Pedestrian Group slashes jobs, CEO to resign in major restructure

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The mass exodus inside some of Australia’s largest media publishers has continued with Pedestrian Group, owned by Nine Entertainment, announcing a complete restructure, that will spell redundancies and the end of local publications for several international brands.
Image: Nine

As part of a broader cost-cutting initiative aimed at focusing on wholly owned brands, the licensing deals with prominent international brands such as Vice, Refinery29, Gizmodo, Lifehacker, and Kotaku will come an to end.

The restructuring is understood to result in redundancies for approximately half of Pedestrian Group’s 95-strong workforce.

Matt Rowley, CEO of Pedestrian Group, pointed to financial instability among licensing partners, a declining advertising market, and the growing dominance of social media platforms like TikTok and Instagram as contributing factors to the job cuts.

“We’ve made the tough decision to focus on our wholly-owned Pedestrian brands where we control the strategy, the content, the product, the sales and the outcome – the entire business,” he said in a statement to staff on Monday.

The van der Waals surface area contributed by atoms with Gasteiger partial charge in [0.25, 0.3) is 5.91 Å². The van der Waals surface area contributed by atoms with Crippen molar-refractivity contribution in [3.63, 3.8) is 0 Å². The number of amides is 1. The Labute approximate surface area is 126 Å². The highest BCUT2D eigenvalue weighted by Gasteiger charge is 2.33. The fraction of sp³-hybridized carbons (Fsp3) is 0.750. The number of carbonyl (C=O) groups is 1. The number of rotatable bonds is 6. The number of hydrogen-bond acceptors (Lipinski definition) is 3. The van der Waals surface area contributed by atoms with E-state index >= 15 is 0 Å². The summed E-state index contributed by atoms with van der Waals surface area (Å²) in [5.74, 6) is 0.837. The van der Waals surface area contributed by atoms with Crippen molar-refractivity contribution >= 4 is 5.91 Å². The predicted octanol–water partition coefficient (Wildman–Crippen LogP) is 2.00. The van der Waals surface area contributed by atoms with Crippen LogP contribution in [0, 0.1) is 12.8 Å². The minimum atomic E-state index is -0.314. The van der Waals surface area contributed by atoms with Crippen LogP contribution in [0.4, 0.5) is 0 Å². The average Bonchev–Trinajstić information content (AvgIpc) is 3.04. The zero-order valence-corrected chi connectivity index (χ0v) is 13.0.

“This will have an impact on roles within the group and I appreciate the uncertainty this change creates, so we will be in contact immediately with those people.”

He also announced his own departure from the company following the transition period.

“The process to appoint a new CEO is currently underway and will be announced to the team in due course.”

Matt Rowley, outgoing CEO of Pedestrian Group.

Nine Entertainment’s decision to cut jobs at Pedestrian Group is part of a larger trend of cost-cutting and restructuring across the Australian media landscape. The company had previously announced the elimination of 90 jobs from its publishing division, contributing to a total of 200 job cuts aimed at saving $30 million.

Nine’s CEO, Mike Sneesby, has also faced significant backlash from staff, leading to a no-confidence motion following the announcement of the job cuts. The dissatisfaction was only exacerbated by Sneesby’s absence during a recent trip to Greece.

The changes at Pedestrian Group comes just two weeks after Seven West Media also announced a series of sweeping job cuts, impacting newsrooms around the country. The Kerry Stokes-owned media giant attributed Meta’s decision not to renew its lucrative commercial deal as one of several key factors.

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